The elections of 2004 will certainly be important for conservatives considering that President Bush (whose policies are not always thought of as the most conservative – see the Farm Bill and the Education Bill) will be up against a liberal Democrat in the battle for the White House. The winner of the election will certainly set the direction of the country over the ensuing four years.
What makes the 2004 election even more significant is that in order for a conservative agenda to begin to be accomplished, the country needs more than just a conservative President. There must also be a conservative Congress – and the fight for the control of the legislature will likely be a bloody one.
If the past year has taught the Right anything, it is that the ability to lead effectively in Congress requires a significant majority of lawmakers willing to follow a conservative leader. For Republicans, that means electing more Republicans. (Of course, if they’re not going to vote like conservatives – think Sen. Lincoln Chafee (R.I.) – then the majority doesn’t mean a whole lot.)
The GOP’s slim majority in the Senate makes the importance of 2004 evident.
Consider just a few examples:
- Democratic Filibuster: The Class Action Fairness Act (S 1751) – A bill that will “create a consumer bill of rights that mandates better information about the rights of class members and impose stricter scrutiny of proposed settlements” and will “correct a loophole in the federal diversity jurisdiction rules to ensure that federal courts, rather than state courts, hear lawsuits that are truly national or interstate in scope.” (Source: Senate Republican Policy Committee “Legislative Notice”)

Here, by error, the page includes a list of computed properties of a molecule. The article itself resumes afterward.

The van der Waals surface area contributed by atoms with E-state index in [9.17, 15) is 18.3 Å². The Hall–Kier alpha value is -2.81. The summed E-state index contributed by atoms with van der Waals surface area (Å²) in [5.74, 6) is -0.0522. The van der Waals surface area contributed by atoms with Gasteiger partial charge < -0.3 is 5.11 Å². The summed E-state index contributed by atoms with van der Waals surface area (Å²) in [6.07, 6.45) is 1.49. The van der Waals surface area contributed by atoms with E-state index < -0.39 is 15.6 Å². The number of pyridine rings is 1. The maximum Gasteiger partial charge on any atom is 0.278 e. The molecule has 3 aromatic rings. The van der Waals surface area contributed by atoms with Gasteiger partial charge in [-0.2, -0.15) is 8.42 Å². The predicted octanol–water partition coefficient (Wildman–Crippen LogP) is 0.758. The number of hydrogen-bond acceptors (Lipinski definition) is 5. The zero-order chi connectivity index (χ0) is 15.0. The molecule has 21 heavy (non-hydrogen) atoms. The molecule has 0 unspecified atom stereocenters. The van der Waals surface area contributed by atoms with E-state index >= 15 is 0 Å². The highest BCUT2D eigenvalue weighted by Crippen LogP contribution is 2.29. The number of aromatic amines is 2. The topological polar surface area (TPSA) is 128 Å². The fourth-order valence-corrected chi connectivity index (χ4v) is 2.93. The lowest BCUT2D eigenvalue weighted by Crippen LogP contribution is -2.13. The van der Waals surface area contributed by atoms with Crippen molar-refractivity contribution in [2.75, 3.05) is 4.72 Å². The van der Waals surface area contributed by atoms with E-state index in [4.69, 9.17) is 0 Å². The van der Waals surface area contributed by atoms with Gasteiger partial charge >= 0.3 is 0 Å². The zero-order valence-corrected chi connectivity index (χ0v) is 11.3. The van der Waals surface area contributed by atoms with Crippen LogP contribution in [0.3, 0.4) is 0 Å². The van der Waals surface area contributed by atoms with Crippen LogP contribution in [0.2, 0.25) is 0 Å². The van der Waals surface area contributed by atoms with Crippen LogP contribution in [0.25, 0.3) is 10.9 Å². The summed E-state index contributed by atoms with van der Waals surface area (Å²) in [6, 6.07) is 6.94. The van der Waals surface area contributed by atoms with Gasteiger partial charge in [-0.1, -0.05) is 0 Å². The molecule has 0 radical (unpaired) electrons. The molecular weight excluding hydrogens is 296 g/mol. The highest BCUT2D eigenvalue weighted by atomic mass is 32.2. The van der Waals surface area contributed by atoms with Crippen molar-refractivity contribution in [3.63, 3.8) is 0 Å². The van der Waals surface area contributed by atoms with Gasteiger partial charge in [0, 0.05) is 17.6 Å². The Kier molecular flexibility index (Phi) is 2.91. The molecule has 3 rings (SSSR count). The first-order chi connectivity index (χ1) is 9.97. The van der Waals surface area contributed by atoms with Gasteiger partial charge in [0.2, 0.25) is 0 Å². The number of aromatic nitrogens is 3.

- Democratic Filibuster: The Energy Policy Act (S 14) – The filibuster kept the GOP from implementing some of the energy priorities of the Bush White House and led to the substitution of the Republican bill with the Democrats’ energy bill that passed last year.
- Democratic Filibuster: The Patients First Act (S 11) – The bill which would have limited non-economic damages in order to help hold back medical liability premium increases was left on its deathbed.
- Democratic Filibuster: Nomination of Miguel Estrada to the D.C. Circuit Court of Appeals – He eventually had had enough and asked that his nomination be withdrawn.
- Democratic Filibuster: Nomination of Priscilla Owen to the 5th Circuit Court of Appeals
- Democratic Filibuster: Nomination of William Pryor to the 11th Circuit Court of Appeals
- Likely Democratic Filibuster: Nomination of Charles Pickering to the 5th Circuit Court of Appeals
- Likely Democratic Filibuster: Nomination of Carolyn Kuhl to the 9th Circuit Court of Appeals
- Likely Democratic Filibuster: Nomination of Janice Rogers Brown to the D.C. Circuit Court of Appeals
- Likely Democratic Filibuster: Nomination of Utah Gov. Mike Leavitt to be the Administrator of the Environmental Protection Agency
How can the many Democratic filibusters be broken?
Here are two important steps that must be taken: 1) Republican Senators must have the courage to make the Democrats actually filibuster – come to the Senate floor and debate; 2) More conservatives must be elected who are willing to enact the conservative parts of the GOP agenda and confirm the important nominations of President Bush.